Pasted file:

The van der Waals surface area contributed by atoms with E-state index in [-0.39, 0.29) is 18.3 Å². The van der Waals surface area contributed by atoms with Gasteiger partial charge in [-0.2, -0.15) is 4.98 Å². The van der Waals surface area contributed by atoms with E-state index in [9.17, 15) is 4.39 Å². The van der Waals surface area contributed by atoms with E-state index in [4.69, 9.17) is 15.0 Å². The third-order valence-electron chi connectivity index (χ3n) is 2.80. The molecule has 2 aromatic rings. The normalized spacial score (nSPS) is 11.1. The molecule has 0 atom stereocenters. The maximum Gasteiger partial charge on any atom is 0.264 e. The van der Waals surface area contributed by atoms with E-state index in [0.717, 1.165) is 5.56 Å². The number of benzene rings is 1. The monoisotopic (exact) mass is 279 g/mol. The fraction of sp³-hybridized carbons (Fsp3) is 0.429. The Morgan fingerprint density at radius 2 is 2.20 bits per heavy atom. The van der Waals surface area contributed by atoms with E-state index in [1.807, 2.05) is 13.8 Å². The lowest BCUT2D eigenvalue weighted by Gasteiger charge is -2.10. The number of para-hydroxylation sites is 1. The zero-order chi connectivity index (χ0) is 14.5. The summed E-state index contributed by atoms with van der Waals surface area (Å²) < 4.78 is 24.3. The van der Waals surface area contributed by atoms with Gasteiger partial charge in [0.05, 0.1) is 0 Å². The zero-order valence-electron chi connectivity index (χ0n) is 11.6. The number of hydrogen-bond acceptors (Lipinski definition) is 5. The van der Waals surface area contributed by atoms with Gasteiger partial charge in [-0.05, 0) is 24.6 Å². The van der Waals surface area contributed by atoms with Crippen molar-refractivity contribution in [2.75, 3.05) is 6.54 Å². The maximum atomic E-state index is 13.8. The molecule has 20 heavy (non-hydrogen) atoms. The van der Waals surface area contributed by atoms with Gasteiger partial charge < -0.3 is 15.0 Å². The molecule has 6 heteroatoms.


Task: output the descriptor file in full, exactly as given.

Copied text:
The van der Waals surface area contributed by atoms with E-state index in [-0.39, 0.29) is 18.3 Å². The van der Waals surface area contributed by atoms with Gasteiger partial charge in [-0.2, -0.15) is 4.98 Å². The van der Waals surface area contributed by atoms with E-state index in [9.17, 15) is 4.39 Å². The van der Waals surface area contributed by atoms with E-state index in [4.69, 9.17) is 15.0 Å². The third-order valence-electron chi connectivity index (χ3n) is 2.80. The molecule has 2 aromatic rings. The normalized spacial score (nSPS) is 11.1. The molecule has 0 atom stereocenters. The maximum Gasteiger partial charge on any atom is 0.264 e. The van der Waals surface area contributed by atoms with E-state index in [0.717, 1.165) is 5.56 Å². The number of benzene rings is 1. The monoisotopic (exact) mass is 279 g/mol. The fraction of sp³-hybridized carbons (Fsp3) is 0.429. The Morgan fingerprint density at radius 2 is 2.20 bits per heavy atom. The van der Waals surface area contributed by atoms with E-state index in [1.807, 2.05) is 13.8 Å². The lowest BCUT2D eigenvalue weighted by Gasteiger charge is -2.10. The number of para-hydroxylation sites is 1. The zero-order chi connectivity index (χ0) is 14.5. The summed E-state index contributed by atoms with van der Waals surface area (Å²) < 4.78 is 24.3. The van der Waals surface area contributed by atoms with Gasteiger partial charge in [0.05, 0.1) is 0 Å². The zero-order valence-electron chi connectivity index (χ0n) is 11.6. The number of hydrogen-bond acceptors (Lipinski definition) is 5. The van der Waals surface area contributed by atoms with Gasteiger partial charge in [-0.05, 0) is 24.6 Å². The van der Waals surface area contributed by atoms with Crippen molar-refractivity contribution in [2.75, 3.05) is 6.54 Å². The maximum atomic E-state index is 13.8. The molecule has 20 heavy (non-hydrogen) atoms. The van der Waals surface area contributed by atoms with Gasteiger partial charge < -0.3 is 15.0 Å². The molecule has 6 heteroatoms.